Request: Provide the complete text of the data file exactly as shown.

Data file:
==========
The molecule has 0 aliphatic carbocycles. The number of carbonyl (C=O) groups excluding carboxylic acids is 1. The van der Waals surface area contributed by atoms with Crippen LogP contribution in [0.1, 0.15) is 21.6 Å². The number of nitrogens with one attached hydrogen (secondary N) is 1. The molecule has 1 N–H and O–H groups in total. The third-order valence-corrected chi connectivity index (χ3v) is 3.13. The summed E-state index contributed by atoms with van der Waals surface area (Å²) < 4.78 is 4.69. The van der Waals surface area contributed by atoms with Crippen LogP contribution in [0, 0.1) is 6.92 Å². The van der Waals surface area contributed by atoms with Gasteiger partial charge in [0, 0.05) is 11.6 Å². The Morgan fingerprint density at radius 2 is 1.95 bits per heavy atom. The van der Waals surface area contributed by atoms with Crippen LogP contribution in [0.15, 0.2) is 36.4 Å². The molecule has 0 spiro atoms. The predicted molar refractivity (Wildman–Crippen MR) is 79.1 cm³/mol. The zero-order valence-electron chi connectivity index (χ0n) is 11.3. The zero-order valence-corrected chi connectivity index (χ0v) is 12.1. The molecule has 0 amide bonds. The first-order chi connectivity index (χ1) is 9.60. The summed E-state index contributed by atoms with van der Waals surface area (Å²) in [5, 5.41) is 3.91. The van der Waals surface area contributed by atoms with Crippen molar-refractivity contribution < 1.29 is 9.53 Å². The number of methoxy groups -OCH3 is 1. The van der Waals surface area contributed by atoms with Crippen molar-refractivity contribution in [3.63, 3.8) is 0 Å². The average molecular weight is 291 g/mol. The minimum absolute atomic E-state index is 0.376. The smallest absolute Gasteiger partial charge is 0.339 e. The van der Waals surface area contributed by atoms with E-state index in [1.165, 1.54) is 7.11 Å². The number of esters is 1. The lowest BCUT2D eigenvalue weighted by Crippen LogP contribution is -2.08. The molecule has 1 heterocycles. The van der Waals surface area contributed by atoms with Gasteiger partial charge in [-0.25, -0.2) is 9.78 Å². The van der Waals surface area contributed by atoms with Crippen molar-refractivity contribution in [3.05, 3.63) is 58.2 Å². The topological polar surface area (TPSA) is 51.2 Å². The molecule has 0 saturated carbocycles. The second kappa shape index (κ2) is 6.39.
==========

The molecule has 0 aliphatic carbocycles. The number of carbonyl (C=O) groups excluding carboxylic acids is 1. The van der Waals surface area contributed by atoms with Crippen LogP contribution in [0.1, 0.15) is 21.6 Å². The number of nitrogens with one attached hydrogen (secondary N) is 1. The molecule has 1 N–H and O–H groups in total. The third-order valence-corrected chi connectivity index (χ3v) is 3.13. The summed E-state index contributed by atoms with van der Waals surface area (Å²) < 4.78 is 4.69. The van der Waals surface area contributed by atoms with Crippen LogP contribution in [0, 0.1) is 6.92 Å². The van der Waals surface area contributed by atoms with Gasteiger partial charge in [0, 0.05) is 11.6 Å². The Morgan fingerprint density at radius 2 is 1.95 bits per heavy atom. The van der Waals surface area contributed by atoms with Crippen LogP contribution in [0.15, 0.2) is 36.4 Å². The molecule has 0 spiro atoms. The predicted molar refractivity (Wildman–Crippen MR) is 79.1 cm³/mol. The zero-order valence-electron chi connectivity index (χ0n) is 11.3. The zero-order valence-corrected chi connectivity index (χ0v) is 12.1. The molecule has 0 amide bonds. The first-order chi connectivity index (χ1) is 9.60. The summed E-state index contributed by atoms with van der Waals surface area (Å²) in [5, 5.41) is 3.91. The van der Waals surface area contributed by atoms with Crippen molar-refractivity contribution < 1.29 is 9.53 Å². The number of methoxy groups -OCH3 is 1. The van der Waals surface area contributed by atoms with Crippen molar-refractivity contribution in [3.63, 3.8) is 0 Å². The average molecular weight is 291 g/mol. The minimum absolute atomic E-state index is 0.376. The smallest absolute Gasteiger partial charge is 0.339 e. The van der Waals surface area contributed by atoms with E-state index in [1.165, 1.54) is 7.11 Å². The number of esters is 1. The lowest BCUT2D eigenvalue weighted by Crippen LogP contribution is -2.08. The molecule has 1 heterocycles. The van der Waals surface area contributed by atoms with Gasteiger partial charge in [-0.25, -0.2) is 9.78 Å². The van der Waals surface area contributed by atoms with Crippen molar-refractivity contribution in [3.05, 3.63) is 58.2 Å². The topological polar surface area (TPSA) is 51.2 Å². The molecule has 0 saturated carbocycles. The second kappa shape index (κ2) is 6.39.